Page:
Evolution of Prey Polymorphism Induced by Learning Predators
Research output: Contribution to journal › Article
A prey species using crypsis to avoid predators has the opportunity to evolve polymorphic crypsis when it is being exposed to two (or more) habitats with different backgrounds. Here, we investigate when this phenomenon can occur, in a simulation study with a sexually reproducing prey and a predator that can learn to find hiding prey, represented by an artificial neural network. Initially, the prey is well adapted to one habitat, but tries to expand its range by invading another, different, habitat. This can cause the prey to evolve toward an intermediate phenotype, equally cryptic in both habitats. The prey can also fail in adapting to its new environment, and stay the same. Alternatively, it can evolve polymorphic crypsis. We find that the evolutionary outcome depends on the amount of dispersal between the habitats, with polymorphic crypsis evolving for low dispersal rates, an intermediate phenotype will evolve for intermediate dispersal rates and no adaptation to the new habitat will occur for high dispersal rates. The distribution of phenotypes of the prey will also vary for different dispersal rates, with narrow distributions for low and high dispersal rate and a wide distribution for intermediate dispersal rates.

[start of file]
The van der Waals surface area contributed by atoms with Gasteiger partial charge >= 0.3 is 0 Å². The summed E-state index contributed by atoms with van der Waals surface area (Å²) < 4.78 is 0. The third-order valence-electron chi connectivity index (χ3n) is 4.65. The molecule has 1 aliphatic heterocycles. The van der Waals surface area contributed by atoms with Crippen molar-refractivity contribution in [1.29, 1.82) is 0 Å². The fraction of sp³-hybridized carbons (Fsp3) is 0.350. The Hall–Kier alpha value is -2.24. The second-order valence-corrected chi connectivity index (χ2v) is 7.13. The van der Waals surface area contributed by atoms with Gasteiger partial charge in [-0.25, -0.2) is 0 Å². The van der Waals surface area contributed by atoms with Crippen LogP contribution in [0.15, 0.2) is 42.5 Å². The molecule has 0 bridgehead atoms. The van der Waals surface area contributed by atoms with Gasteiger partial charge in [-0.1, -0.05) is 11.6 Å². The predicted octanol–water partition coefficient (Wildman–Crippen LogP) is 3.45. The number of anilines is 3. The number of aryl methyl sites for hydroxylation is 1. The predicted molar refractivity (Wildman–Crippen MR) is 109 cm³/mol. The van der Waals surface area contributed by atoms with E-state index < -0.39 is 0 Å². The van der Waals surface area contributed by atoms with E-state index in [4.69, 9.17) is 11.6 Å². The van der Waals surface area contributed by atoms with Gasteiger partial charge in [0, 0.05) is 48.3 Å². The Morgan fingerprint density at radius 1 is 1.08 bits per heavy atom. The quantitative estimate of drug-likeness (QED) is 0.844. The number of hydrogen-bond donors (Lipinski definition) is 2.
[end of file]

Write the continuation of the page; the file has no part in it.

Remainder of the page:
|Research areas and keywords||
Subject classification (UKÄ) – MANDATORY
|Journal||Journal of Biological Systems|
|Publication status||Published - 2011|